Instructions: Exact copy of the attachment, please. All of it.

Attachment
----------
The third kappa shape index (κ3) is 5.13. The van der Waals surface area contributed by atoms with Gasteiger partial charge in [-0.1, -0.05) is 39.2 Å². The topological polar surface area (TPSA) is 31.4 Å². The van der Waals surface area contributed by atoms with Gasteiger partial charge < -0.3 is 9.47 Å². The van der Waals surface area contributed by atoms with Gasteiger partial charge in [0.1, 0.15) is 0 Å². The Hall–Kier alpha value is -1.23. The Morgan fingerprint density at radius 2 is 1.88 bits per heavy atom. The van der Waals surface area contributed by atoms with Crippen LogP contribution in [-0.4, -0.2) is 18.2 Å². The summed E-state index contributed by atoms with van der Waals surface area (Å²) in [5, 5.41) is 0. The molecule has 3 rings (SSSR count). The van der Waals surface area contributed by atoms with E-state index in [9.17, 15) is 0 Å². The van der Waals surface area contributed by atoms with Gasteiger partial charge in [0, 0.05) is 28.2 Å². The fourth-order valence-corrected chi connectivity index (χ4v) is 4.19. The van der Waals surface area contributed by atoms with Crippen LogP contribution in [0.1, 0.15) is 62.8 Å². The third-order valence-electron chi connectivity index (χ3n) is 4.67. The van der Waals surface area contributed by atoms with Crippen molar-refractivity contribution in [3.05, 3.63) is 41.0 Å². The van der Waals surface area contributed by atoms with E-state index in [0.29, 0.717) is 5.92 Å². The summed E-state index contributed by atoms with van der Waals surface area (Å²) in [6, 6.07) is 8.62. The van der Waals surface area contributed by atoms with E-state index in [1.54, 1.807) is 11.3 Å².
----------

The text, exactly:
The third kappa shape index (κ3) is 5.13. The van der Waals surface area contributed by atoms with Gasteiger partial charge in [-0.1, -0.05) is 39.2 Å². The topological polar surface area (TPSA) is 31.4 Å². The van der Waals surface area contributed by atoms with Gasteiger partial charge < -0.3 is 9.47 Å². The van der Waals surface area contributed by atoms with Gasteiger partial charge in [0.1, 0.15) is 0 Å². The Hall–Kier alpha value is -1.23. The Morgan fingerprint density at radius 2 is 1.88 bits per heavy atom. The van der Waals surface area contributed by atoms with Crippen LogP contribution in [-0.4, -0.2) is 18.2 Å². The summed E-state index contributed by atoms with van der Waals surface area (Å²) in [5, 5.41) is 0. The molecule has 3 rings (SSSR count). The van der Waals surface area contributed by atoms with E-state index in [9.17, 15) is 0 Å². The van der Waals surface area contributed by atoms with Gasteiger partial charge in [0, 0.05) is 28.2 Å². The fourth-order valence-corrected chi connectivity index (χ4v) is 4.19. The van der Waals surface area contributed by atoms with Crippen LogP contribution in [0.1, 0.15) is 62.8 Å². The third-order valence-electron chi connectivity index (χ3n) is 4.67. The van der Waals surface area contributed by atoms with Crippen molar-refractivity contribution in [3.05, 3.63) is 41.0 Å². The van der Waals surface area contributed by atoms with E-state index in [0.29, 0.717) is 5.92 Å². The summed E-state index contributed by atoms with van der Waals surface area (Å²) in [6, 6.07) is 8.62. The van der Waals surface area contributed by atoms with E-state index in [1.54, 1.807) is 11.3 Å².